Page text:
Hospira to Stop Making Lethal Injection Drug

Hospira, which manufactures the sodium thiopental used in executions in U.S., has announced it will cease making the drug. The Washington Post reports:

The decision by Hospira of Lake Forest., Ill., was prompted by demands from Italy, which does not have capital punishment, that no sodium thiopental - which the company had planned to make at its plant outside Milan - be used for executions, officials said.

"We determined we could not prevent the drug from being diverted for use in capital punishment," said Dan Rosenberg, a Hospira spokesman. He noted that the company never condoned the drug's use for lethal injection and had hoped to continue making it for medical use.

33 of the 35 states with the death penalty use sodium thiopental, also called Pentothal, as part of a three drug cocktail: [More...]

Hospira plans to relocate its manufacturing plant to Italy, which has demanded its drugs not be used for capital punishment.

The drug has been in short supply in the U.S. for a while. Hopefully, this will throw an even bigger wrench into the death penalty in the U.S.

Arizona and California obtained a substitute from Great Britain, but British officials put a stop to that. Oklahoma has replaced sodium thiopental with pentobarbital, a drug used to euthanize animals. And then there's Texas:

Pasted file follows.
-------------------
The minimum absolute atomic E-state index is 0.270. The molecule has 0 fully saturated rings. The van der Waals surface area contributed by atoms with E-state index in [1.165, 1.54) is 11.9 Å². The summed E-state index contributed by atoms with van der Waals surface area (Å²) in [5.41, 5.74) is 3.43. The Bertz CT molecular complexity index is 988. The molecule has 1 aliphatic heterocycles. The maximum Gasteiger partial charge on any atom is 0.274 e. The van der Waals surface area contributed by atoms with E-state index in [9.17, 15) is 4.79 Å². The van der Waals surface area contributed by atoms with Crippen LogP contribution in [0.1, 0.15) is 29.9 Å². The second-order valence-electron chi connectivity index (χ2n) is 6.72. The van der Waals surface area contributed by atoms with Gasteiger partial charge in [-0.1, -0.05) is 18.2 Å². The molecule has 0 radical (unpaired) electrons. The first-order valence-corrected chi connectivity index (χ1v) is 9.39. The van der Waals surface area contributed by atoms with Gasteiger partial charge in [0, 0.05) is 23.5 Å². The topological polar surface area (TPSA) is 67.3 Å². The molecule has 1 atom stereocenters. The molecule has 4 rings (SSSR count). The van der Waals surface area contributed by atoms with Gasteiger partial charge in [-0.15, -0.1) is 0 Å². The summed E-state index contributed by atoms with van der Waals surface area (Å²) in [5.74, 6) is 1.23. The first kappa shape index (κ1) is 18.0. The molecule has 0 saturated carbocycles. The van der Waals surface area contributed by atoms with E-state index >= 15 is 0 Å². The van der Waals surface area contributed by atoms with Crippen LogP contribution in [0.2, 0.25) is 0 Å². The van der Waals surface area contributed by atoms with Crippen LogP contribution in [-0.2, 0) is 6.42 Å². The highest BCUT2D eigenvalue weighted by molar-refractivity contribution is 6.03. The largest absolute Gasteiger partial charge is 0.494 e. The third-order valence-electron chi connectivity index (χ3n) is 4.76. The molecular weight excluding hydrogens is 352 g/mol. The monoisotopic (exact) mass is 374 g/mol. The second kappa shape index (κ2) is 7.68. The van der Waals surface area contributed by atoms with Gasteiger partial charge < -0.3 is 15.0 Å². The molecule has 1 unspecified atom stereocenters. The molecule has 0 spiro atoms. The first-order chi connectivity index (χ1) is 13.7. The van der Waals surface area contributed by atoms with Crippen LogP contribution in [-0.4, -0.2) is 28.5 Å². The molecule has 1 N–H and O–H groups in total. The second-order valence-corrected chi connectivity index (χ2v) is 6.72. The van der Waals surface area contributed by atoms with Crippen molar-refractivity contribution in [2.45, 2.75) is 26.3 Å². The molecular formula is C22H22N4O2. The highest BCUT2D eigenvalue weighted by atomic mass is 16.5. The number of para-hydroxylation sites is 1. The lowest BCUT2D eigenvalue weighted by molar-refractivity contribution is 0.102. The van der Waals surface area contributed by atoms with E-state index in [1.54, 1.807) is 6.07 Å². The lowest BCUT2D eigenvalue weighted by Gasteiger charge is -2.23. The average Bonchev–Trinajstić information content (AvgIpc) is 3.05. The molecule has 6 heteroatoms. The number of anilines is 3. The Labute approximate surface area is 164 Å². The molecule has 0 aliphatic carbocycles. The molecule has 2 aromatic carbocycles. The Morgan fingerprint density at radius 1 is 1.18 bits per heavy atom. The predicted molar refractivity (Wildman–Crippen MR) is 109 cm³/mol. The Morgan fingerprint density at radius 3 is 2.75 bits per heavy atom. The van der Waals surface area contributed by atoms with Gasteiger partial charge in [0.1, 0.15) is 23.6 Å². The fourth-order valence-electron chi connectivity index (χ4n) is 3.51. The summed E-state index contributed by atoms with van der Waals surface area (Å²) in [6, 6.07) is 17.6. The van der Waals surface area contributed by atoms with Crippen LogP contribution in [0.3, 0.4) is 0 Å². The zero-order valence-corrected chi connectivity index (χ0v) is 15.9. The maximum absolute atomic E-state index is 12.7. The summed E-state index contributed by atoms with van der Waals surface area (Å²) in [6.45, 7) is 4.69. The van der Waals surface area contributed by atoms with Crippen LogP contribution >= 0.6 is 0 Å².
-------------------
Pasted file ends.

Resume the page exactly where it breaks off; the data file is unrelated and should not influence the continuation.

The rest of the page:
"At this time, we have enough sodium thiopental on hand to carry out the two executions scheduled in February. In March, our supply of this particular drug is set to expire," a statement from the state's Department of Criminal Justice said. There are 317 men and women on death row in Texas.

What will the feds do? There are 60 federal inmates on death row?

How the chemicals work:

The first chemical in the series is sodium thiopental, a short-acting barbiturate. Properly administered, all sides agree, it is sufficient to render an inmate unconscious for many hours, if not to kill him. The second chemical is pancuronium bromide, a relative of curare. If administered by itself, it paralyzes the body but leaves the subject conscious, suffocating but unable to cry out. The third, potassium chloride, stops the heart and causes excruciating pain as it travels through the veins.

Abbott Laboratories used to make the drug but stopped in 2002.

There is a solution. It's call life without parole.

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    NPR "All Things Considered," (5.00 / 1) (#1)
    by oculus on Sat Jan 22, 2011 at 07:34:40 PM EST
    this afternoon:  German Minister of Health asks German company manufacturing this drug not to sell it to U.S. for this purpose. "Not in conformity with our moral values."